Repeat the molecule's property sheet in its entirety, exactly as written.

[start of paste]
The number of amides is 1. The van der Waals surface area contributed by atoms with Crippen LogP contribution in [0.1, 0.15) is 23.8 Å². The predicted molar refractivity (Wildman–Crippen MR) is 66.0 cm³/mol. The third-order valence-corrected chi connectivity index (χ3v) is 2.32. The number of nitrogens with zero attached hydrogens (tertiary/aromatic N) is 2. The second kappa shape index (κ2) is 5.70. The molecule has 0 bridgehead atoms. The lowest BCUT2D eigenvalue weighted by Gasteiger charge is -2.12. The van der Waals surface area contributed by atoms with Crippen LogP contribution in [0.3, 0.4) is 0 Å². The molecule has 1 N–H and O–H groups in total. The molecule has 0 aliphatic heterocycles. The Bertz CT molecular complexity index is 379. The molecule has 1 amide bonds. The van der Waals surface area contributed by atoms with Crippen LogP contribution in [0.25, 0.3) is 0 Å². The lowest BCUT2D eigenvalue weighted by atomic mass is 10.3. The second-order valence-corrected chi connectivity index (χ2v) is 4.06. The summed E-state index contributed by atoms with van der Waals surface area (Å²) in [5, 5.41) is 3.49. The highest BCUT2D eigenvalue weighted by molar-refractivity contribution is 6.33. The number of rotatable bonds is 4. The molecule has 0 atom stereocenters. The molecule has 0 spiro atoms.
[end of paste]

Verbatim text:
The number of amides is 1. The van der Waals surface area contributed by atoms with Crippen LogP contribution in [0.1, 0.15) is 23.8 Å². The predicted molar refractivity (Wildman–Crippen MR) is 66.0 cm³/mol. The third-order valence-corrected chi connectivity index (χ3v) is 2.32. The number of nitrogens with zero attached hydrogens (tertiary/aromatic N) is 2. The second kappa shape index (κ2) is 5.70. The molecule has 0 bridgehead atoms. The lowest BCUT2D eigenvalue weighted by Gasteiger charge is -2.12. The van der Waals surface area contributed by atoms with Crippen LogP contribution in [0.3, 0.4) is 0 Å². The molecule has 1 N–H and O–H groups in total. The molecule has 0 aliphatic heterocycles. The Bertz CT molecular complexity index is 379. The molecule has 1 amide bonds. The van der Waals surface area contributed by atoms with Crippen LogP contribution in [0.25, 0.3) is 0 Å². The lowest BCUT2D eigenvalue weighted by atomic mass is 10.3. The second-order valence-corrected chi connectivity index (χ2v) is 4.06. The summed E-state index contributed by atoms with van der Waals surface area (Å²) in [5, 5.41) is 3.49. The highest BCUT2D eigenvalue weighted by molar-refractivity contribution is 6.33. The number of rotatable bonds is 4. The molecule has 0 atom stereocenters. The molecule has 0 spiro atoms.